Semaglutide belongs to a class of medications initially used to treat diabetes by mimicking a natural hormone (GLP-1) that prompts the body to produce more insulin after eating. That, in turn, reduces blood sugar levels and impacts the areas of the brain that regulate food intake and appetite; therefore reducing your appetite and feelings of hunger. And yes, these drugs often come with the bonus side effect of weight loss.

Other prescription weight loss medications on the market that act on the central nervous system to suppress appetite (though by a different mechanism than GLP-1 drugs) include bupropion-naltrexone (Contrave) and phentermine-topiramate (Qsymia). None of these other drugs come close to the efficacy of semaglutide, according to experts and published studies.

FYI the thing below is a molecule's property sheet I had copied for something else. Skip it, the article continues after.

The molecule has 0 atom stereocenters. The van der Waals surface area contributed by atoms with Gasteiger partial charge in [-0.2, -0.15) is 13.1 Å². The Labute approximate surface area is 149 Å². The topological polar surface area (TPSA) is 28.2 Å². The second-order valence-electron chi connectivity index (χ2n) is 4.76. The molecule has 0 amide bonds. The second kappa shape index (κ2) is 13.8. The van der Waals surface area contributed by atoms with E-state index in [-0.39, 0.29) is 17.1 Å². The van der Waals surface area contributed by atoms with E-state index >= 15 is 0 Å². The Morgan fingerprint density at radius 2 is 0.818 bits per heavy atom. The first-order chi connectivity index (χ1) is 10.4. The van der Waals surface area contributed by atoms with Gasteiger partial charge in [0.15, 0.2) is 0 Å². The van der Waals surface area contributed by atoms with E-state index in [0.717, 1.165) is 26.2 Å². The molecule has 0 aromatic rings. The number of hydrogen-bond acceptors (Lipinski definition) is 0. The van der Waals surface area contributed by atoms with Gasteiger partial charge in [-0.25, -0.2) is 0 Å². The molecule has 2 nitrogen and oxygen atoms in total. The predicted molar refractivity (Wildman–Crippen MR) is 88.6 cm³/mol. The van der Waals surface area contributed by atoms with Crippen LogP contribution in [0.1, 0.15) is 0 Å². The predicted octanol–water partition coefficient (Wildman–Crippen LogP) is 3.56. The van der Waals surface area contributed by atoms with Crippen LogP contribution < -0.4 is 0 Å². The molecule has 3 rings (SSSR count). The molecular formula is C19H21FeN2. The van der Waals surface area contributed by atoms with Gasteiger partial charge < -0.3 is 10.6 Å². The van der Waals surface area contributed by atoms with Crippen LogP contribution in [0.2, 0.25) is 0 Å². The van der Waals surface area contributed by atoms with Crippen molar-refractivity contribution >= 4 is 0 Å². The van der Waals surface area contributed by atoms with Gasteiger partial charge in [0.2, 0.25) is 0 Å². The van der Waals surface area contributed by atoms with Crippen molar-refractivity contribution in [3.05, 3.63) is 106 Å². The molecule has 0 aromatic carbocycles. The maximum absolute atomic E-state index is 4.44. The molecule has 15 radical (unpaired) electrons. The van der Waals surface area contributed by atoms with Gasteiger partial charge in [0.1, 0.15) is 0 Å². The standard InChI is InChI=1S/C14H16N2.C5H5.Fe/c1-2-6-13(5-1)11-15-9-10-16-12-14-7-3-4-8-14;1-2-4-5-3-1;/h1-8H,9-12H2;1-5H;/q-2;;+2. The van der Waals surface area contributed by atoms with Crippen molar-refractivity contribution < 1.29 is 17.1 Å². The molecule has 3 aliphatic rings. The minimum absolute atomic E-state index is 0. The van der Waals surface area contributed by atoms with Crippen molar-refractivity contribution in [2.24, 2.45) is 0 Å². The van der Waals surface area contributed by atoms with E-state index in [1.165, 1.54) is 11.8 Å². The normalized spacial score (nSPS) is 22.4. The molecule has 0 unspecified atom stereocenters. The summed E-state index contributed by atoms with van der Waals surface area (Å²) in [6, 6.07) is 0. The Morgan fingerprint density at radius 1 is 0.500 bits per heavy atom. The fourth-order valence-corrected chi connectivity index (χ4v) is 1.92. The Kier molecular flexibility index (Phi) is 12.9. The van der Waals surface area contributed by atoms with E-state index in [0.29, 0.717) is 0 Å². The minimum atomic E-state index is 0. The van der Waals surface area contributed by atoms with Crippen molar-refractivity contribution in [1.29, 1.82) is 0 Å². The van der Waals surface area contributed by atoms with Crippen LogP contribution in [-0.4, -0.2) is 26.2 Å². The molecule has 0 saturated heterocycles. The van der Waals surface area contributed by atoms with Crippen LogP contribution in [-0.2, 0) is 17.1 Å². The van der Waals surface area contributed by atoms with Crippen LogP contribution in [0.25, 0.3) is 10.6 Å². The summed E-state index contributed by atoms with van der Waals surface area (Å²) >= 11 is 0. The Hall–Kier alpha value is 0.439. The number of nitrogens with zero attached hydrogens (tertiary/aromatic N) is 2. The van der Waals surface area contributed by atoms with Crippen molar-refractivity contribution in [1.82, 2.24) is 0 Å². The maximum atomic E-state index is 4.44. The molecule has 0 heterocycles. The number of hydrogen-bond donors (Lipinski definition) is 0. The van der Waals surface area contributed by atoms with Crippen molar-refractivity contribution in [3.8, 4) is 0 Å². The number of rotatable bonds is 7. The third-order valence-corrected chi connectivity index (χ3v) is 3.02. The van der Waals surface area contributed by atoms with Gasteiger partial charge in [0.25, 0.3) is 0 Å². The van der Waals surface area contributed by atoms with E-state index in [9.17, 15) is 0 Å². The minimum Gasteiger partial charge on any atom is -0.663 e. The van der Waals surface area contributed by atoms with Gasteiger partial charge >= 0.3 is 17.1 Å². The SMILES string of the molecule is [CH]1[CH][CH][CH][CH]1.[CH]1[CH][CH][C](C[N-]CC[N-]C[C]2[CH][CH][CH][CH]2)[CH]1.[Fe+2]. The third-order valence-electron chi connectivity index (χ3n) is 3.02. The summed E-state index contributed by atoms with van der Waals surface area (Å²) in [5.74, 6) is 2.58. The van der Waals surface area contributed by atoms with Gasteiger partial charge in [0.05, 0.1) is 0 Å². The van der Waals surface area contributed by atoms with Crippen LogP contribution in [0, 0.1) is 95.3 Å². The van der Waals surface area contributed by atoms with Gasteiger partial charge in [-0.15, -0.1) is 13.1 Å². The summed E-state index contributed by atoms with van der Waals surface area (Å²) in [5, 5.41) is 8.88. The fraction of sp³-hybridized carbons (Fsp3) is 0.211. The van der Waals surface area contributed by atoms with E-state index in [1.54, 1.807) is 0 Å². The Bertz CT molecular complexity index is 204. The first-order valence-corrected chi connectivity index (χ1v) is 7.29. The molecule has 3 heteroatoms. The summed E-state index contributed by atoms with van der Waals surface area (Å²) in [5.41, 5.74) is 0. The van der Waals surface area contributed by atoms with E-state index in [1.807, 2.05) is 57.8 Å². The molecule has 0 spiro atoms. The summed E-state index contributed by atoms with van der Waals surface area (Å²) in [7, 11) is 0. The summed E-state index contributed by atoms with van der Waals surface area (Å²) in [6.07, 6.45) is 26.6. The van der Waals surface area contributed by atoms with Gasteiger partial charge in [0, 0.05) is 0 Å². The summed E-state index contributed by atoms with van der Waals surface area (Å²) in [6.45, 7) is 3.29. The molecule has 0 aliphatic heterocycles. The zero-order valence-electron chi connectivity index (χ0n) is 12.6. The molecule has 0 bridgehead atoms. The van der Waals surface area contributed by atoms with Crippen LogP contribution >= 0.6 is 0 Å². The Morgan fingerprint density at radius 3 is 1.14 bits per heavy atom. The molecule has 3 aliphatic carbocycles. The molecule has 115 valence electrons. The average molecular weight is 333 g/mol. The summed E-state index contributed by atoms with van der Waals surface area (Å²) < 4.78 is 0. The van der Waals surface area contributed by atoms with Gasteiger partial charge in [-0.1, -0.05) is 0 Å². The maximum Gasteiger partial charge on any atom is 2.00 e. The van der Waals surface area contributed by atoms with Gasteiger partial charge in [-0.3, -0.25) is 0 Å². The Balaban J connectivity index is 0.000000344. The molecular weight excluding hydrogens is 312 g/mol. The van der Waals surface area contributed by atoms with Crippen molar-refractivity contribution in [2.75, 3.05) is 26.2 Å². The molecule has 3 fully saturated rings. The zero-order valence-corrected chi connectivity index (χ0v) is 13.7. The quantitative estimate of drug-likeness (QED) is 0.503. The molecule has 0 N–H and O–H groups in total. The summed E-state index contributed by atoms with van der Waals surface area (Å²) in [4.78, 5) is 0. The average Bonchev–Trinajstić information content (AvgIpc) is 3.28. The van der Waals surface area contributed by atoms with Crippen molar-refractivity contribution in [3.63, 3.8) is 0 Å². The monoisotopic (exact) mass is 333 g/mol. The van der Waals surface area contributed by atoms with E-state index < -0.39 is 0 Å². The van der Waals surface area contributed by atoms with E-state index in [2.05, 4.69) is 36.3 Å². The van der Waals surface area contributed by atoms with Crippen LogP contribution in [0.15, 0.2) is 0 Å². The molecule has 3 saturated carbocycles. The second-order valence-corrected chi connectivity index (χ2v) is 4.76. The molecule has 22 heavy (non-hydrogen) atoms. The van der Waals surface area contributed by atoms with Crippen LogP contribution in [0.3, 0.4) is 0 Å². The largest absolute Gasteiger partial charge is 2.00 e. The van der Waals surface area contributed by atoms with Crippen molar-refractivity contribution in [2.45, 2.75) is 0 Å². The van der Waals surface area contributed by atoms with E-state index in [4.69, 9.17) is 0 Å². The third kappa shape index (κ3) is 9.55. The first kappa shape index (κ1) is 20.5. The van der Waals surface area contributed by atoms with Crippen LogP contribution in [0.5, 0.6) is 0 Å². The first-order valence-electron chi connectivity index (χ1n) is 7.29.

What Does Semaglutide Do to Your Body?

Semaglutide helps to keep your blood sugar low, to allow fat burning to happen while also slowing gastric emptying to aid in appetite control and keep you feeling fuller longer.
Semaglutide is in a class of medicines called incretin mimetics which work by helping the pancreas to correctly release insulin when blood sugar levels are high. Insulin helps move glucose from the blood into the tissue around the body, which is then used for energy.